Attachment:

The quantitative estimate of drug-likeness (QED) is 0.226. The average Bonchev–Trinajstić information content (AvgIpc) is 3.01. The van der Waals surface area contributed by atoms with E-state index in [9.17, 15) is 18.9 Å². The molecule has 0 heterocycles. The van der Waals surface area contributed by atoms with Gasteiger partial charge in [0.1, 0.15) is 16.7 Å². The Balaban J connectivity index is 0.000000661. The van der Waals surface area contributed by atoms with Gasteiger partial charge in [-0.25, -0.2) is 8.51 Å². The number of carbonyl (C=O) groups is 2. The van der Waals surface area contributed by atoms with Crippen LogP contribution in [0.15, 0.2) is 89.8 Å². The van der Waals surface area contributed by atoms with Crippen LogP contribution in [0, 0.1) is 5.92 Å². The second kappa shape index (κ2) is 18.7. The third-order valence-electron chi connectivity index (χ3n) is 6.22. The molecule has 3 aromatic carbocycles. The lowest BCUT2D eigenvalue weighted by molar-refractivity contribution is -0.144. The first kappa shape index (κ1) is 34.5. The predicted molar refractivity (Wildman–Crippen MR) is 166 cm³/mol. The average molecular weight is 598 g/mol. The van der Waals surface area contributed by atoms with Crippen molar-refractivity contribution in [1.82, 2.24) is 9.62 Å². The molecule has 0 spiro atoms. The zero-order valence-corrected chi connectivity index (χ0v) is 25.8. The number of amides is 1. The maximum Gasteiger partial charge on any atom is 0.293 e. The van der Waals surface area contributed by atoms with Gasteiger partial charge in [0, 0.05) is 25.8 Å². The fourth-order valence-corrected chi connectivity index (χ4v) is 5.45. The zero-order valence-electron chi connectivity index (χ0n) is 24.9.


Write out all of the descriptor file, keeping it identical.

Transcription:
The quantitative estimate of drug-likeness (QED) is 0.226. The average Bonchev–Trinajstić information content (AvgIpc) is 3.01. The van der Waals surface area contributed by atoms with E-state index in [9.17, 15) is 18.9 Å². The molecule has 0 heterocycles. The van der Waals surface area contributed by atoms with Gasteiger partial charge in [0.1, 0.15) is 16.7 Å². The Balaban J connectivity index is 0.000000661. The van der Waals surface area contributed by atoms with Gasteiger partial charge in [-0.25, -0.2) is 8.51 Å². The number of carbonyl (C=O) groups is 2. The van der Waals surface area contributed by atoms with Crippen LogP contribution in [0.15, 0.2) is 89.8 Å². The van der Waals surface area contributed by atoms with Crippen LogP contribution in [0, 0.1) is 5.92 Å². The second kappa shape index (κ2) is 18.7. The third-order valence-electron chi connectivity index (χ3n) is 6.22. The molecule has 3 aromatic carbocycles. The lowest BCUT2D eigenvalue weighted by molar-refractivity contribution is -0.144. The first kappa shape index (κ1) is 34.5. The predicted molar refractivity (Wildman–Crippen MR) is 166 cm³/mol. The average molecular weight is 598 g/mol. The van der Waals surface area contributed by atoms with Crippen molar-refractivity contribution in [1.82, 2.24) is 9.62 Å². The molecule has 0 spiro atoms. The zero-order valence-corrected chi connectivity index (χ0v) is 25.8. The number of amides is 1. The maximum Gasteiger partial charge on any atom is 0.293 e. The van der Waals surface area contributed by atoms with Gasteiger partial charge in [0, 0.05) is 25.8 Å². The fourth-order valence-corrected chi connectivity index (χ4v) is 5.45. The zero-order valence-electron chi connectivity index (χ0n) is 24.9.